Last Updated: July 28, 2016 Want near absolute safety in a tornado or hurricane? Install a safe room or community storm shelter.That’s the advice from the Federal Emergency Management Administration (FEMA), which has established guidelines to make sure community members are safe during extreme-wind events.Those FEMA guidelines for the design and construction of community safe rooms are based on the latest research and practical experience. And they are the only guidelines that provide near absolute protection from extreme wind events. Those FEMA guidelines are the ones we follow at Survive-a-Storm Shelters.What’s more we build those community storm shelters big. Our 10’ X 56’ community shelter is 560 square feet and can comfortably shelter 112 occupants on perimeter and center bench seating. These shelters sit on an 18-inch thick concrete foundation engineered with several times as much rebar reinforcement as required — because when the 250 mph winds of an EF5 are breathing down your neck, it’s good to know you have extra protection!
Who doesn’t want peace of mind that comes from near absolute safety?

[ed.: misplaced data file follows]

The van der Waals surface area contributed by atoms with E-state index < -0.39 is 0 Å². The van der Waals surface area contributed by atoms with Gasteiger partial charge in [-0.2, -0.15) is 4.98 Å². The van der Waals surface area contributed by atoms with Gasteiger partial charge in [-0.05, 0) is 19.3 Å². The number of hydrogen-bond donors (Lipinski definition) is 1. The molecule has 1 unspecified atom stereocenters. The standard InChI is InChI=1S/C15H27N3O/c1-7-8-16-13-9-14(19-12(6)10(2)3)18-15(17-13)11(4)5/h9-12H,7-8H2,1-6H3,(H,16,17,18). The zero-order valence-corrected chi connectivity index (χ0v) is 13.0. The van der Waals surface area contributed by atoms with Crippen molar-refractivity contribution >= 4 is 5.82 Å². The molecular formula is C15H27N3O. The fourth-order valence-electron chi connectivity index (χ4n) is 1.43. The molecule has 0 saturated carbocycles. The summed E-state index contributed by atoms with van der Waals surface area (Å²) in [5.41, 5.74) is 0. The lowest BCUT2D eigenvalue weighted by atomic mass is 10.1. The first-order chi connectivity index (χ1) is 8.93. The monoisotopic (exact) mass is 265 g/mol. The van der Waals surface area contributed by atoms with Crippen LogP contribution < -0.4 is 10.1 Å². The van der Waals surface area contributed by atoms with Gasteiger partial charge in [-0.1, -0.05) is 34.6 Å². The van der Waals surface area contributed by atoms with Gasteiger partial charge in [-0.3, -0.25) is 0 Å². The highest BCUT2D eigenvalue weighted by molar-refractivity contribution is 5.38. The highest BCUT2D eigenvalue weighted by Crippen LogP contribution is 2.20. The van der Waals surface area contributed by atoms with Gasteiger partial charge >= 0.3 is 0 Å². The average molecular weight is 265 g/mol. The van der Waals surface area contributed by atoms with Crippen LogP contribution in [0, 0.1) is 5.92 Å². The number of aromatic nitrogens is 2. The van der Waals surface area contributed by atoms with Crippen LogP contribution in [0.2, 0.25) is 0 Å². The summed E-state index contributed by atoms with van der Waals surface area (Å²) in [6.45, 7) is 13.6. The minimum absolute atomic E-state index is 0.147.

Survive-a-Storm safe rooms are designed to withstand the toughest curve balls Mother Nature can throw. Our safe rooms have been tested for debris impact through Texas Tech University Wind Science and Engineering Research Center and are determined to meet all FEMA 320 and 361 guidelines. Each model is made with pride using American steel and is powder-coated for durability. Optional private bath facilities include lavatory and toilet.Just ask the folks in Tom, Okla. Last year they installed a customized community safe room at the Tom Volunteer Fire Department that even includes a bay for fire trucks. The people of Tom are now resting easy, knowing that their community is protected from violent storms.FEMA’s advocacy for the construction of safe rooms is evidenced by its continuing support of safe rooms through several grant programs. Since the start of its safe room program, FEMA has provided federal funds totaling more than $200 million for the design and construction of more than 500 community safe rooms.